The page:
Background on DOJ's Use of Arbitration
In March 2020, the Antitrust Division of the Department of Justice completed its first-ever arbitration in United States v. Novelis.1 Rather than proceed to trial in federal court, as is customary in merger litigation, the parties decided to bring the sole issue in dispute before an arbitrator: whether the relevant product market consisted only of aluminum auto body sheet (aluminum ABS), as DOJ alleged, or also included traditional or high strength steel, as the merging parties argued. The arbitrator issued a ruling in favor of DOJ, finding that aluminum ABS constituted a relevant product market.
According to the parties' arbitration agreement, DOJ's victory triggered a requirement that Novelis divest Aleris's North American aluminum ABS operations, most notably, Aleris's mill in Lewisport, Kentucky. 2 Following on the heels of that victory, DOJ appears poised to use arbitration in future matters where appropriate. On November 12, 2020, DOJ issued new guidance on when it may consider the use of arbitration. 3 While the Arbitration Guidance applies to any civil litigation brought by the Antitrust Division, this advisory will focus on the use of arbitration to resolve merger disputes.
When and Why DOJ May Consider Arbitration Moving Forward
The DOJ's Arbitration Guidance describes arbitration as "an important litigation tool that the Antitrust Division has at its disposal." It recognizes that arbitration has certain advantages and disadvantages for DOJ compared to proceeding to trial in federal court, and lays out the factors DOJ should consider when assessing whether to pursue arbitration.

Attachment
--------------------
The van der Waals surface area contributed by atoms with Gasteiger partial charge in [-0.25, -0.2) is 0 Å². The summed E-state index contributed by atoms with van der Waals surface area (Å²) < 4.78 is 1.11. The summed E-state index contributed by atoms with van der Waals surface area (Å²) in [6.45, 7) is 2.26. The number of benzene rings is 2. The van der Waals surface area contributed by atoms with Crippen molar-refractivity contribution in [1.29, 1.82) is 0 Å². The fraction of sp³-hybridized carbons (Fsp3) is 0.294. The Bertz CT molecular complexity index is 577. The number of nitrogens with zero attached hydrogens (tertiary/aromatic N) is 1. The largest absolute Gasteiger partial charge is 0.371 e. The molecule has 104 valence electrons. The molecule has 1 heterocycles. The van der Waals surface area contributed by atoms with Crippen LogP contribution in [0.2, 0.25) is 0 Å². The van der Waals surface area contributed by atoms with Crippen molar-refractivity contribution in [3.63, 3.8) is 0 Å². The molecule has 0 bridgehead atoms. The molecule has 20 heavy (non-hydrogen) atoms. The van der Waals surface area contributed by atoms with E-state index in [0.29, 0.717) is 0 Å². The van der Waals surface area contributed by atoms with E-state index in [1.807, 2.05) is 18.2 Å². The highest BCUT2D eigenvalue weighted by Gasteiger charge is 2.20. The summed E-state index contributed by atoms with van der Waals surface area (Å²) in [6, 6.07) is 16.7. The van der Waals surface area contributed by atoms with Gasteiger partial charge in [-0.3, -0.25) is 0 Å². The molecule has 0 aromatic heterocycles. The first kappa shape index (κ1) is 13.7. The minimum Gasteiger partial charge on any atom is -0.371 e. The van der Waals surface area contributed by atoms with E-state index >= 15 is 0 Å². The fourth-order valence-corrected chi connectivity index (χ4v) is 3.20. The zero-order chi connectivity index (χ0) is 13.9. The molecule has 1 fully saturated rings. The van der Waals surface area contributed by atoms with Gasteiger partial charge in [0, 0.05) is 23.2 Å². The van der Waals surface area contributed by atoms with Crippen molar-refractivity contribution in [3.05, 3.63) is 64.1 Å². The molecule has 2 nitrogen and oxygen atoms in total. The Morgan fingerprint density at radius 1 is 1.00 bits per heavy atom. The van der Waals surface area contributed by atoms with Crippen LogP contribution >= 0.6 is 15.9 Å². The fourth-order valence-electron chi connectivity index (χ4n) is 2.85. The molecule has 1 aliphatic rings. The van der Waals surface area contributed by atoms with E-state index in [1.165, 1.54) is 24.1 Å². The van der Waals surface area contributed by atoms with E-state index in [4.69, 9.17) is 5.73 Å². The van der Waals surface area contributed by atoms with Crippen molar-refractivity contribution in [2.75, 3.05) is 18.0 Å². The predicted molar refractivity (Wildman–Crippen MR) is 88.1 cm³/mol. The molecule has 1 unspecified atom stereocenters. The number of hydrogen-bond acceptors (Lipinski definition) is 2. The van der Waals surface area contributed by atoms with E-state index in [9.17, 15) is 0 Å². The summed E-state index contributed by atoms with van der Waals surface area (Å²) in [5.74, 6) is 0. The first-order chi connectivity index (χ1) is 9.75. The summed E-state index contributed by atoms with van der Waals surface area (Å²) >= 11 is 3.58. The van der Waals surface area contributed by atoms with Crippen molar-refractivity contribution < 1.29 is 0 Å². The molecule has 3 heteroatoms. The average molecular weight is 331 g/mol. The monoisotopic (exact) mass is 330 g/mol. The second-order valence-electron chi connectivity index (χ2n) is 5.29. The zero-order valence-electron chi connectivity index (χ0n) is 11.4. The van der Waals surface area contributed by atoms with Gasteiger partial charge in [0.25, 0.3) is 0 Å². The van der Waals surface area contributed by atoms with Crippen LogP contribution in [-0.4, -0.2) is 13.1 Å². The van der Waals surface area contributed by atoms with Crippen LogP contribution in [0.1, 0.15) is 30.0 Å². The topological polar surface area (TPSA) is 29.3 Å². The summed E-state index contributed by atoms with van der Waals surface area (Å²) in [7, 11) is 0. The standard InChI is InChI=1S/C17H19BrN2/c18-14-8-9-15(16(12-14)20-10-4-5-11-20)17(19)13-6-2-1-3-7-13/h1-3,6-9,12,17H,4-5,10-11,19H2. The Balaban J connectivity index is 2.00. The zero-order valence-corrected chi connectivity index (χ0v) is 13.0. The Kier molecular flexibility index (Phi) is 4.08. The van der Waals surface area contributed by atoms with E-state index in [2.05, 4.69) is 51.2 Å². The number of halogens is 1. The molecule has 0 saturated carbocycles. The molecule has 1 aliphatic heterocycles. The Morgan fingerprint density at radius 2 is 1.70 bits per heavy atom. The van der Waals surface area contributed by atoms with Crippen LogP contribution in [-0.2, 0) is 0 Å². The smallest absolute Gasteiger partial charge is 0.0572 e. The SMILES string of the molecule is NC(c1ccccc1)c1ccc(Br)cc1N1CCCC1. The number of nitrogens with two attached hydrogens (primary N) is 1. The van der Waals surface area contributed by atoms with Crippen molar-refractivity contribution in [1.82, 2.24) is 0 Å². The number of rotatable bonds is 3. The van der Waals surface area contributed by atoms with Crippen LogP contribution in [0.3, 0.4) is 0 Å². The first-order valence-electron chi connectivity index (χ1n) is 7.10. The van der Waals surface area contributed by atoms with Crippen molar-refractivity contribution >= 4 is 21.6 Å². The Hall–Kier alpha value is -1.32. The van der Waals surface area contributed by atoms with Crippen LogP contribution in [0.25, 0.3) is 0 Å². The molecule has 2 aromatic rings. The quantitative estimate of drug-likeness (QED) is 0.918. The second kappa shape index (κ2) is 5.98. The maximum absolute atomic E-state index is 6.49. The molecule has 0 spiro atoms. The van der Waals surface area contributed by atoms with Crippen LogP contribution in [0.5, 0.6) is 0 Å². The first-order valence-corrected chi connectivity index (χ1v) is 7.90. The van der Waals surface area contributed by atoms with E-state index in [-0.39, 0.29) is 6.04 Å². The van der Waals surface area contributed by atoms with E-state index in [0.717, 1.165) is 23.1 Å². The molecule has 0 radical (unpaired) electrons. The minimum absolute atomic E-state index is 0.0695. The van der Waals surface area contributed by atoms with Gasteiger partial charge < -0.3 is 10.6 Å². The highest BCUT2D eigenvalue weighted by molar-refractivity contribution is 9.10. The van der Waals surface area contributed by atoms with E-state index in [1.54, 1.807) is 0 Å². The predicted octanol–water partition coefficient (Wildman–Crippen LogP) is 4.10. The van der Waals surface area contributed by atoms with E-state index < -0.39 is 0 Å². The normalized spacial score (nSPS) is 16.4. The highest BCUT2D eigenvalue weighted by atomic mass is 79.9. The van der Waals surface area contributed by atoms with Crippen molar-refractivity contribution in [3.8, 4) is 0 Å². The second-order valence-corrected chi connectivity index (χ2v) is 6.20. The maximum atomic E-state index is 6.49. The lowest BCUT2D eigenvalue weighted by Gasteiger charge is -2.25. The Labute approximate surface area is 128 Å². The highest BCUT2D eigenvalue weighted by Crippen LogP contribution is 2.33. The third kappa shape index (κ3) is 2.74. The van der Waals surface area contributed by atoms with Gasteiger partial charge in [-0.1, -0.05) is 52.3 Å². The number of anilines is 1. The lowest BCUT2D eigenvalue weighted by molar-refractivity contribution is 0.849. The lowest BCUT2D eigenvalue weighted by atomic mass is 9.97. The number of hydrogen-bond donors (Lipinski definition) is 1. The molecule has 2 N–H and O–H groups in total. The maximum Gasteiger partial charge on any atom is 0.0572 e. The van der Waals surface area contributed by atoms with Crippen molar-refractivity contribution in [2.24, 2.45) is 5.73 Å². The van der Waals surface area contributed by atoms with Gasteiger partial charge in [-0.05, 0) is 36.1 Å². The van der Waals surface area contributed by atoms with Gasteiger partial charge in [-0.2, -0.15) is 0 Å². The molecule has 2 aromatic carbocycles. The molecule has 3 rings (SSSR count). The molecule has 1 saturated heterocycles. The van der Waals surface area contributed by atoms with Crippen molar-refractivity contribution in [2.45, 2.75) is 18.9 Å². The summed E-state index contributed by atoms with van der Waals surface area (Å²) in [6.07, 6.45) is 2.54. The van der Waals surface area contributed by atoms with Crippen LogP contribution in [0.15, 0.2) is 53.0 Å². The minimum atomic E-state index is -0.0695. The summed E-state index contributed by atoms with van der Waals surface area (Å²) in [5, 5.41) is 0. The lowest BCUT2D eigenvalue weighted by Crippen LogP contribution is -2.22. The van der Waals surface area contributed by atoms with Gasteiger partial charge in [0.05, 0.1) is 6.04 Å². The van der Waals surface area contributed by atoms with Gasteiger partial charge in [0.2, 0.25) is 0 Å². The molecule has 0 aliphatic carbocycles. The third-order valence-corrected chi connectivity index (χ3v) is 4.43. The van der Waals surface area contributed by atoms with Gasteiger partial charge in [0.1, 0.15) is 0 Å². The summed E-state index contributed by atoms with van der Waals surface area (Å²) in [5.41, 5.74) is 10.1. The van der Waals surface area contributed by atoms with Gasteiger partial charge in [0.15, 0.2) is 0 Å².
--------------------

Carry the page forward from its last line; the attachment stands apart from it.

The most significant advantage the Arbitration Guidance describes is arbitration's efficiency, both in terms of resolving the dispute more quickly and reducing the amount of government resources used to resolve the dispute. Other advantages include allowing the parties more direct control over the requested remedy and adjudicating the dispute before an arbitrator with deep antitrust expertise. The Arbitration Guidance recognizes two disadvantages as well: the lack of precedential value of an arbitration award and the loss of the public interest in adjudicating the dispute in an open federal court.
Accordingly, the Arbitration Guidance identifies certain factors that may lead DOJ to pursue arbitration instead of litigation, while acknowledging that not every factor must be present for DOJ to seek arbitration and that additional factors may be considered beyond those listed:
- The issues in the case are clear, easily agreed upon, and dispositive, such that they can be presented to and decided by an arbitrator.
- The parties wish to control the range of possible remedies.
- Arbitration would lead to a more efficient use of the government's resources without affecting the government's ability to protect consumers, or proceeding in federal court would result in unacceptable delay.
- The issues in the case are complex and would benefit from adjudication by an expert in antitrust law.
The first three factors all appear to be have been present in the Novelis merger litigation. There, the parties had narrowed the dispute to market definition, which was negotiated through the arbitration agreement and was dispositive to the dispute. The range of possible remedies was also limited because the competitive overlap could be resolved by the divestiture of a single Aleris mill. On the other hand, it is not clear that the issues in the Novelis case were so complex that presenting them before an arbitrator (an experienced antitrust practitioner) presented significant advantages over a federal judge. In addition, the six-month timeframe it took to arbitrate the case was not necessarily any faster than the time it takes to litigate a preliminary injunction in federal court.
Considerations for Merging Parties
The DOJ's Arbitration Guidance does not address considerations for merging parties (or other defendants) that are assessing whether to pursue arbitration, which may be consistent with the government's interests in some areas but diverge in others. Key advantages of arbitration to merging parties include: